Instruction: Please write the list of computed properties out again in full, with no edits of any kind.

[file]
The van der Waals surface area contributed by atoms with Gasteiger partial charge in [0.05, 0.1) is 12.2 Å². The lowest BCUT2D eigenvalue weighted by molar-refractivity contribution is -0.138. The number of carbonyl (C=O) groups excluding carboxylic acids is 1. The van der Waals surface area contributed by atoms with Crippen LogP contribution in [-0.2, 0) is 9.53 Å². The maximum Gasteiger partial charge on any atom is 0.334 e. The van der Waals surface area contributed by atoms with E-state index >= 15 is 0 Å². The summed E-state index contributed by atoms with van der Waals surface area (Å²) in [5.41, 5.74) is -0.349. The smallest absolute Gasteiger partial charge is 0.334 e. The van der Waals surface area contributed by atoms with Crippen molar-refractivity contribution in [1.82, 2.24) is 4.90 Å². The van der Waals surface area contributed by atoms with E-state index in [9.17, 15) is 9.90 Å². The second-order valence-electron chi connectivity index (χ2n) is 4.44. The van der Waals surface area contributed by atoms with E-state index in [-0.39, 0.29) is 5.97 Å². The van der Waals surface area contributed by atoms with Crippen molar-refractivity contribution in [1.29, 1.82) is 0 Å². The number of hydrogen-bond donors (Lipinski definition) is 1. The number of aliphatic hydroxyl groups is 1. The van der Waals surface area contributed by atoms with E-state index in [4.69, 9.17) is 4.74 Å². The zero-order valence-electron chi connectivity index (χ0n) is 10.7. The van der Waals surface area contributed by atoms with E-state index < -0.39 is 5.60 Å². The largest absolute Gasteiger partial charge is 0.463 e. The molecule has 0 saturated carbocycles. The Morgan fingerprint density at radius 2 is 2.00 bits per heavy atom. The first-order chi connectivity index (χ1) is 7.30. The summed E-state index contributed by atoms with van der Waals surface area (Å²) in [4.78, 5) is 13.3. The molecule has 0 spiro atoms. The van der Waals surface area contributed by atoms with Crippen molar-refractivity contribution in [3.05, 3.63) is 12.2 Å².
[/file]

The van der Waals surface area contributed by atoms with Gasteiger partial charge in [0.05, 0.1) is 12.2 Å². The lowest BCUT2D eigenvalue weighted by molar-refractivity contribution is -0.138. The number of carbonyl (C=O) groups excluding carboxylic acids is 1. The van der Waals surface area contributed by atoms with Crippen LogP contribution in [-0.2, 0) is 9.53 Å². The maximum Gasteiger partial charge on any atom is 0.334 e. The van der Waals surface area contributed by atoms with E-state index >= 15 is 0 Å². The summed E-state index contributed by atoms with van der Waals surface area (Å²) in [5.41, 5.74) is -0.349. The smallest absolute Gasteiger partial charge is 0.334 e. The van der Waals surface area contributed by atoms with Crippen molar-refractivity contribution in [1.82, 2.24) is 4.90 Å². The van der Waals surface area contributed by atoms with E-state index in [9.17, 15) is 9.90 Å². The second-order valence-electron chi connectivity index (χ2n) is 4.44. The van der Waals surface area contributed by atoms with E-state index in [-0.39, 0.29) is 5.97 Å². The van der Waals surface area contributed by atoms with Crippen molar-refractivity contribution in [1.29, 1.82) is 0 Å². The number of hydrogen-bond donors (Lipinski definition) is 1. The number of aliphatic hydroxyl groups is 1. The van der Waals surface area contributed by atoms with E-state index in [4.69, 9.17) is 4.74 Å². The zero-order valence-electron chi connectivity index (χ0n) is 10.7. The van der Waals surface area contributed by atoms with E-state index < -0.39 is 5.60 Å². The largest absolute Gasteiger partial charge is 0.463 e. The molecule has 0 saturated carbocycles. The Morgan fingerprint density at radius 2 is 2.00 bits per heavy atom. The first-order chi connectivity index (χ1) is 7.30. The summed E-state index contributed by atoms with van der Waals surface area (Å²) in [4.78, 5) is 13.3. The molecule has 0 spiro atoms. The van der Waals surface area contributed by atoms with Crippen molar-refractivity contribution in [3.05, 3.63) is 12.2 Å².